Beef group honors Va. Tech professor with award
BLACKSBURG, Md. — Virginia Tech’s Dr. Scott Greiner is a man who makes things happen for the people he serves.
This characteristic was recognized earlier this year when the Beef Improvement Federation presented him a Continuing Service Award for his contributions to the cattle industry.
BIF, a national organization, gives continuing service awards to individuals who have made major contributions to BIF over the years. Greiner easily falls into this slot. BIF traced his volunteer work with the group to his days a graduate student.
His career focuses on the livestock industry and the people in it. BIF reported he provides research-based education and outreach on the science and application of beef and sheep production to livestock producers, Extensions agents and allied-industry professionals.
“We have to make sure we are meeting the needs of our clients,” Greiner said in a recent interview.
Greiner talked about his career and BIF seated behind his desk in Litton-Reaves Hall on campus.
He credited the Virginia Beef Cattle Improvement Association with leading the way in developing seedstock and genetics that cattle buyers wanted as demands changed. He called BCIA’s two bull test stations a primary activity in doing this.
Greiner noted that the Virginia BCIA has remained strong while this is not the case of such organizations in some other states.
“Historically, Virginia breeders have been extremely progressive in adopting new technology and change,” he said.
He sees their willingness to use the new technologies that have become available to them and the ability to change their ways of doing things as assets.
Greiner noted that as the industry has evolved the value of data collected by BCIA has diminished due to some of the new technology.
“What hasn’t changed is the importance of customer service,” he stressed. “Importance is on providing a high value product you can document.”
He praised the state’s seedstock producers for working together to do this.
“It’s been a lot of fun to facilitate and foster this,” he said with a smile. “I’m very fortunate to work here with great people. I’m just along for the ride.”
While the cattle have undergone a lot of changes during the years marketing them has also change tremendously. He pointed to the Virginia Quality Assurance program as a major marketing factor. He credits the visionary industry and Extension leaders in the state for VQA’s development over 20 years ago, prior to Greiner’s arrival at Virginia Tech.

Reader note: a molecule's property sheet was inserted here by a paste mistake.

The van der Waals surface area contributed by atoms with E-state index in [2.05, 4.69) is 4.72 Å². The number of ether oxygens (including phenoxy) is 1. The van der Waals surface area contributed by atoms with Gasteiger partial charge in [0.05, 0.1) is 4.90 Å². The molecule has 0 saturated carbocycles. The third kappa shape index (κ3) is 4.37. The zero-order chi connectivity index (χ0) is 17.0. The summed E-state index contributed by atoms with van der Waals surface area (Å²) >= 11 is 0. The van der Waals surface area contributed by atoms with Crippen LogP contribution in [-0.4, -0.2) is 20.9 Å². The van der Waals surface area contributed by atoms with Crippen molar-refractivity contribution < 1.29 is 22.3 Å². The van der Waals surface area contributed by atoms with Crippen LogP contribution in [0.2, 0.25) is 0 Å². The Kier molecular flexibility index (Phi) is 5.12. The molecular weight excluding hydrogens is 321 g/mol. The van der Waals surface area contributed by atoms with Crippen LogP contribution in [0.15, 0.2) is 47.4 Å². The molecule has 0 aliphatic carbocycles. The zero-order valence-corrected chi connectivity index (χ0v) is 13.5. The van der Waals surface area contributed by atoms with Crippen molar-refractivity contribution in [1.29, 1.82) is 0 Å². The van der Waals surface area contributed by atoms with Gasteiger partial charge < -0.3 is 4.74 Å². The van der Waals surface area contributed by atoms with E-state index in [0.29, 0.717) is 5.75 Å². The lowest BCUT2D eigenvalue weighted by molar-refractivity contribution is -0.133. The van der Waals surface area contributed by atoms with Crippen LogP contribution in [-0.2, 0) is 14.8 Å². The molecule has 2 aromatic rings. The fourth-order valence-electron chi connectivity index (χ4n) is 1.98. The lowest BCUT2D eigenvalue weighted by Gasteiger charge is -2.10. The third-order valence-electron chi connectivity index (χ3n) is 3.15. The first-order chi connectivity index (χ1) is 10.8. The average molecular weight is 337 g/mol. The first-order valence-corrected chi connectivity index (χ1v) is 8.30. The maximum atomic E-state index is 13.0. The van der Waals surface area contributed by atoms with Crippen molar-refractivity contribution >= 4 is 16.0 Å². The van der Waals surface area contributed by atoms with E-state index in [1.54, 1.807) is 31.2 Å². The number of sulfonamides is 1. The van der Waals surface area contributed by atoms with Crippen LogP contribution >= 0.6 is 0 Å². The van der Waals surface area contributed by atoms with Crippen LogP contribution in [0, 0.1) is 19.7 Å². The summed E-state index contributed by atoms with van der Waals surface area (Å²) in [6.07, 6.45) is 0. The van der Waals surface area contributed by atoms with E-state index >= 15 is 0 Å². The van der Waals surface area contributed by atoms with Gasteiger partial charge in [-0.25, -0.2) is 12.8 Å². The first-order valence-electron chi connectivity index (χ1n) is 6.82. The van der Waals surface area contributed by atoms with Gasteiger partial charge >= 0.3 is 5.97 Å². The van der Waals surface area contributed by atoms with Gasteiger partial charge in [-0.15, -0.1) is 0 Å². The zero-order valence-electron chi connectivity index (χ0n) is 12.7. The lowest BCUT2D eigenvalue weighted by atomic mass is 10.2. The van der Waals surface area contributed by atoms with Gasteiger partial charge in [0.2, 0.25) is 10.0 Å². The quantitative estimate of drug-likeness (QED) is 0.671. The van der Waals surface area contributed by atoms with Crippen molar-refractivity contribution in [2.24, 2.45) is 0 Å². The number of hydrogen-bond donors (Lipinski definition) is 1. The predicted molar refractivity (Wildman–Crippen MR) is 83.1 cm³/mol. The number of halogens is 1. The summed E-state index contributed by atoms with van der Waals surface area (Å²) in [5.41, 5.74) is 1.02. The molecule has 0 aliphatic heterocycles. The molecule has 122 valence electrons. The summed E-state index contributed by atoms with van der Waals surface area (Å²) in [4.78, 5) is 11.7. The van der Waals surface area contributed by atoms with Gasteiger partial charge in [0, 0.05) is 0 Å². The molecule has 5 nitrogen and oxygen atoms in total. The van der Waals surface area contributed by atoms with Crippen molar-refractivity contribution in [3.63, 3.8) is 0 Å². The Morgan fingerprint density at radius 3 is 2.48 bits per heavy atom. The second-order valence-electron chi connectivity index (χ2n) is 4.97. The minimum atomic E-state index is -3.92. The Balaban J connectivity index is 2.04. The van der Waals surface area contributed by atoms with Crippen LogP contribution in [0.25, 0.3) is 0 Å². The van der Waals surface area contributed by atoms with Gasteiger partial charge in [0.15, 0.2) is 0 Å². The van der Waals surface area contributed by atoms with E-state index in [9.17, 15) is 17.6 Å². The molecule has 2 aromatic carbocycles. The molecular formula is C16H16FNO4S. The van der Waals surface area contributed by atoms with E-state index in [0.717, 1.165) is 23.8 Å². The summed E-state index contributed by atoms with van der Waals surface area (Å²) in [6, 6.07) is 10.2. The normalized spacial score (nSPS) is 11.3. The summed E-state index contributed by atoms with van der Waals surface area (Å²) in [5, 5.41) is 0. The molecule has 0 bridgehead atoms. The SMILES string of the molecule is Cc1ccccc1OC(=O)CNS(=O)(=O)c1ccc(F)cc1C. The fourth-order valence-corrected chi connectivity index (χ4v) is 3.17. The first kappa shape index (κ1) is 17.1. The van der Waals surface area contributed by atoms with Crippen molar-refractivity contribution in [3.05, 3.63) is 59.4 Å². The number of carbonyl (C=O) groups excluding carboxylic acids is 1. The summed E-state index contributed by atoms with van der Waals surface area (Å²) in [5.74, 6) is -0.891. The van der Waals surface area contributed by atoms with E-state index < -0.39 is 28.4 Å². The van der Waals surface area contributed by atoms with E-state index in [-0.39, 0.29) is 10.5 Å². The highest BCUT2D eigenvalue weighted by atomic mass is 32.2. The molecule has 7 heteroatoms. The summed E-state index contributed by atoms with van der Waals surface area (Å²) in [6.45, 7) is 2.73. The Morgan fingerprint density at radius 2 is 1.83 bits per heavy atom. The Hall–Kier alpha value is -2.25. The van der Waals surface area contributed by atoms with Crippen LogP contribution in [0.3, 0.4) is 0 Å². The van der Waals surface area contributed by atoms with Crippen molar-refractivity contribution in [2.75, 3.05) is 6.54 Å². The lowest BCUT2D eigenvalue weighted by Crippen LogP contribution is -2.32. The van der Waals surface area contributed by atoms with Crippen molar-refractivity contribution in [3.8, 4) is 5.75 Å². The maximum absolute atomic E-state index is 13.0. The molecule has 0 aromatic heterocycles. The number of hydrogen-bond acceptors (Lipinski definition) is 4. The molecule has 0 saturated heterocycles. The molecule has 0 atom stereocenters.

“Our livestock industries are continually challenged,” Greiner said. Agents and specialists continue to evolve to meet these challenges.”
One of the big changes for these ag advisors is how they communicate with their clients, he observed.
Face to face meetings, programs and individual visits were the norm 25 years ago, he reported. Today the agents and specialists have a stable of communication tools at their disposal. These include webinars, internet and various types of social media.
“The resources are tremendous,” Greiner declared. “We are continuing to be at the forefront of it.”
Even in the day of mostly face to face communication, not every program or method of sharing information fit every situation. That continues today.
“Be balanced,” he continued. “That’s the challenge I’ve seen. Our clientele is extremely diversified in what they need. Virginia has some of the very best cattle operations in the United States. Their needs are very different from new people entering the industry. We can’t meet the needs of all the people the same way.”
Greiner enjoys working with youth and is a strong believer in 4-H. He said he is a product of a farm background and 4-H.
“4-H livestock activities and livestock judging were a pretty important part of my life,” he said. “Working with youth is a chance to give back.”
He and his wife Lori who also has a 4-H background encourage daughters Kaylee and Leah in their 4-H activities.
Greiner is a firm believer that livestock projects and judging is a vehicle for developing life skills. He believes youth can learn the skills of setting and achieving goals, time management, reasoning and explaining their reasons verbally in this activity. He sees them using their skills in all kinds of life situations from farming to working on Wall Street.
“We help make them very educated agriculture advocates,” he declared.
Greiner’s association with BIF began early and has continued, reaching far beyond his job here.
“Scott first became involved in BIF as a Ph.D. student at Iowa State, where he was involved in the early research with carcass ultrasound,” Darrh Bullock, BIF eastern region secretary, reported.
“Specifically, this included the establishment of policies and procedures for the centralized ultrasound processing, and assembly of data for breed association genetic evaluations along with standards for ultrasound technician proficiency and certification.”
BIF reported that Greiner has devoted his time to the agriculture industry by serving in various roles, including being a member of the National Cattlemen’s Beef Association beef production committee, the U.S. Beef Breeds Council, Ultrasound Guidelines Council, the Virginia Department of Agriculture Animal Identification Working Group, a Virginia Cattlemen’s Association Educational advisor, a Virginia Sheep Producers Association Educational advisor and as the superintendent of the National Collegiate Livestock Judging contest.
The award was presented during the group’s annual meeting and symposium. It was attended by over 500 members of the industry.
CORRECTION: The first version of this story online and in print incorrectly identified the Beef Improvement Federation. It has been corrected.
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